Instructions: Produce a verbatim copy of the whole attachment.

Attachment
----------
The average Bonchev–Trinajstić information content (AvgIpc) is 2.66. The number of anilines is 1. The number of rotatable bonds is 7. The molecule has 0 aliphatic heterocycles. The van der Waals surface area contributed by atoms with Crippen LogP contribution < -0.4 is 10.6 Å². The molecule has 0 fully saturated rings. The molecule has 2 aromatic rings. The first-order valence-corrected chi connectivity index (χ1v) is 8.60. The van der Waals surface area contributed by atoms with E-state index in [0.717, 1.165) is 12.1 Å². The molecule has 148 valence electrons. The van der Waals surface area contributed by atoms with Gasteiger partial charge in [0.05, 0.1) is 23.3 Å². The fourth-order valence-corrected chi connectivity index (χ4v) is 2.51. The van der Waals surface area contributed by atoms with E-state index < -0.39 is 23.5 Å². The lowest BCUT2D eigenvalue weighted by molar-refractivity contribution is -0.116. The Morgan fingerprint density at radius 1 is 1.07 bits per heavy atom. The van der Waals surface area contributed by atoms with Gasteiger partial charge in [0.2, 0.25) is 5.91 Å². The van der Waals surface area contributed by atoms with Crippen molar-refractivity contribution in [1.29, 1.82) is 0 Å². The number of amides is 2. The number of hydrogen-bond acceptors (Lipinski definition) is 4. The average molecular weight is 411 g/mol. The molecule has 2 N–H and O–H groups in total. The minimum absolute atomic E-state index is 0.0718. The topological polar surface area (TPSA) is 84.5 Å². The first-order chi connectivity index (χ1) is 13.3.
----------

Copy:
The average Bonchev–Trinajstić information content (AvgIpc) is 2.66. The number of anilines is 1. The number of rotatable bonds is 7. The molecule has 0 aliphatic heterocycles. The van der Waals surface area contributed by atoms with Crippen LogP contribution < -0.4 is 10.6 Å². The molecule has 0 fully saturated rings. The molecule has 2 aromatic rings. The first-order valence-corrected chi connectivity index (χ1v) is 8.60. The van der Waals surface area contributed by atoms with E-state index in [0.717, 1.165) is 12.1 Å². The molecule has 148 valence electrons. The van der Waals surface area contributed by atoms with Gasteiger partial charge in [0.05, 0.1) is 23.3 Å². The fourth-order valence-corrected chi connectivity index (χ4v) is 2.51. The van der Waals surface area contributed by atoms with E-state index < -0.39 is 23.5 Å². The lowest BCUT2D eigenvalue weighted by molar-refractivity contribution is -0.116. The Morgan fingerprint density at radius 1 is 1.07 bits per heavy atom. The van der Waals surface area contributed by atoms with Gasteiger partial charge in [0.2, 0.25) is 5.91 Å². The van der Waals surface area contributed by atoms with Crippen molar-refractivity contribution in [1.29, 1.82) is 0 Å². The number of amides is 2. The number of hydrogen-bond acceptors (Lipinski definition) is 4. The average molecular weight is 411 g/mol. The molecule has 2 N–H and O–H groups in total. The minimum absolute atomic E-state index is 0.0718. The topological polar surface area (TPSA) is 84.5 Å². The first-order chi connectivity index (χ1) is 13.3.